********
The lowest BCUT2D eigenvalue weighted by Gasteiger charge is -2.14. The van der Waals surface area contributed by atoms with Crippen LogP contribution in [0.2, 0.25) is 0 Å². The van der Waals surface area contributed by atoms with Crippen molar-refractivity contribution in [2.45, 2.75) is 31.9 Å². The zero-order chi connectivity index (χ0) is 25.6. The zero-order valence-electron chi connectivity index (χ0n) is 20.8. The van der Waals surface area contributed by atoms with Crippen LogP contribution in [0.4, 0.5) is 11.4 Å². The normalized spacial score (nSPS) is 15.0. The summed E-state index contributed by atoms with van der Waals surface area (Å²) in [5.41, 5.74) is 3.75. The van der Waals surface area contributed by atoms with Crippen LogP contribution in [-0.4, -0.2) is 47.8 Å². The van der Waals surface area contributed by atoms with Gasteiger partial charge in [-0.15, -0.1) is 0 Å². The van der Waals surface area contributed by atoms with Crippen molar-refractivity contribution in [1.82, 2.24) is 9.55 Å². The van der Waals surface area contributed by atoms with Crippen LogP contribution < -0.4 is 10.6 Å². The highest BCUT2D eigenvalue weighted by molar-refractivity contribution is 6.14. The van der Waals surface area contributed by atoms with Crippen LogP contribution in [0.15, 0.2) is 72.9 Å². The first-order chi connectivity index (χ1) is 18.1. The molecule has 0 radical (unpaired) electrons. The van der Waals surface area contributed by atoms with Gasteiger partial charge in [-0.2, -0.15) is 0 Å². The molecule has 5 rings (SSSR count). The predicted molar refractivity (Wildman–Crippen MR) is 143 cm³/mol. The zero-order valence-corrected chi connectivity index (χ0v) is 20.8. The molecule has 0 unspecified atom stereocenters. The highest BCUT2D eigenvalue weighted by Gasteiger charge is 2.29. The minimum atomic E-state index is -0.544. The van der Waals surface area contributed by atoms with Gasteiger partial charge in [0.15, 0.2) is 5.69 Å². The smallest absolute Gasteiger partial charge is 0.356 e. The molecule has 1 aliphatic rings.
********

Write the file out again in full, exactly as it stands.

The lowest BCUT2D eigenvalue weighted by Gasteiger charge is -2.14. The van der Waals surface area contributed by atoms with Crippen LogP contribution in [0.2, 0.25) is 0 Å². The van der Waals surface area contributed by atoms with Crippen molar-refractivity contribution in [2.45, 2.75) is 31.9 Å². The zero-order chi connectivity index (χ0) is 25.6. The zero-order valence-electron chi connectivity index (χ0n) is 20.8. The van der Waals surface area contributed by atoms with Crippen LogP contribution in [0.4, 0.5) is 11.4 Å². The normalized spacial score (nSPS) is 15.0. The summed E-state index contributed by atoms with van der Waals surface area (Å²) in [5.41, 5.74) is 3.75. The van der Waals surface area contributed by atoms with Crippen LogP contribution in [-0.4, -0.2) is 47.8 Å². The van der Waals surface area contributed by atoms with Gasteiger partial charge in [-0.15, -0.1) is 0 Å². The van der Waals surface area contributed by atoms with Crippen molar-refractivity contribution in [1.82, 2.24) is 9.55 Å². The van der Waals surface area contributed by atoms with Crippen LogP contribution < -0.4 is 10.6 Å². The highest BCUT2D eigenvalue weighted by molar-refractivity contribution is 6.14. The van der Waals surface area contributed by atoms with Crippen LogP contribution in [0.15, 0.2) is 72.9 Å². The first-order chi connectivity index (χ1) is 18.1. The molecule has 0 radical (unpaired) electrons. The van der Waals surface area contributed by atoms with Gasteiger partial charge in [-0.2, -0.15) is 0 Å². The molecule has 5 rings (SSSR count). The predicted molar refractivity (Wildman–Crippen MR) is 143 cm³/mol. The zero-order valence-corrected chi connectivity index (χ0v) is 20.8. The molecule has 0 unspecified atom stereocenters. The highest BCUT2D eigenvalue weighted by Gasteiger charge is 2.29. The minimum atomic E-state index is -0.544. The van der Waals surface area contributed by atoms with Gasteiger partial charge in [0.15, 0.2) is 5.69 Å². The smallest absolute Gasteiger partial charge is 0.356 e. The molecule has 1 aliphatic rings.